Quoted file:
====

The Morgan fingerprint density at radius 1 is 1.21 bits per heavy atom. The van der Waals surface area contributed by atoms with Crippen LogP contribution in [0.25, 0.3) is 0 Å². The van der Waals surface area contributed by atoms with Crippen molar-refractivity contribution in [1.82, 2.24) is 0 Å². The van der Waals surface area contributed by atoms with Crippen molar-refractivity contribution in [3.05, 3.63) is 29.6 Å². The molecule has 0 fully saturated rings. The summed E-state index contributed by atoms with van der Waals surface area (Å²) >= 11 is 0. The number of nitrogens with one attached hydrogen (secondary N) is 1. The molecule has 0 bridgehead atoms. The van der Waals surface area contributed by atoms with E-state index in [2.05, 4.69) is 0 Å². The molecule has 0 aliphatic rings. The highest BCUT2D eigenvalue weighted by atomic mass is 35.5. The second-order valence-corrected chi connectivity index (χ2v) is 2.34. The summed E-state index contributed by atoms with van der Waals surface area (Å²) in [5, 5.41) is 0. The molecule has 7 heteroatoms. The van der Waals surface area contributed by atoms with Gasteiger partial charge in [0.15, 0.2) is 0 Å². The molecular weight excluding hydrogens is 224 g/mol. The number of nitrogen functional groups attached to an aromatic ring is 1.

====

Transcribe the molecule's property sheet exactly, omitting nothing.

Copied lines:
The Morgan fingerprint density at radius 1 is 1.21 bits per heavy atom. The van der Waals surface area contributed by atoms with Crippen LogP contribution in [0.25, 0.3) is 0 Å². The van der Waals surface area contributed by atoms with Crippen molar-refractivity contribution in [1.82, 2.24) is 0 Å². The van der Waals surface area contributed by atoms with Crippen molar-refractivity contribution in [3.05, 3.63) is 29.6 Å². The molecule has 0 fully saturated rings. The summed E-state index contributed by atoms with van der Waals surface area (Å²) >= 11 is 0. The number of nitrogens with one attached hydrogen (secondary N) is 1. The molecule has 0 bridgehead atoms. The van der Waals surface area contributed by atoms with E-state index in [2.05, 4.69) is 0 Å². The molecule has 0 aliphatic rings. The highest BCUT2D eigenvalue weighted by atomic mass is 35.5. The second-order valence-corrected chi connectivity index (χ2v) is 2.34. The summed E-state index contributed by atoms with van der Waals surface area (Å²) in [5, 5.41) is 0. The molecule has 7 heteroatoms. The van der Waals surface area contributed by atoms with Gasteiger partial charge in [0.15, 0.2) is 0 Å². The molecular weight excluding hydrogens is 224 g/mol. The number of nitrogen functional groups attached to an aromatic ring is 1.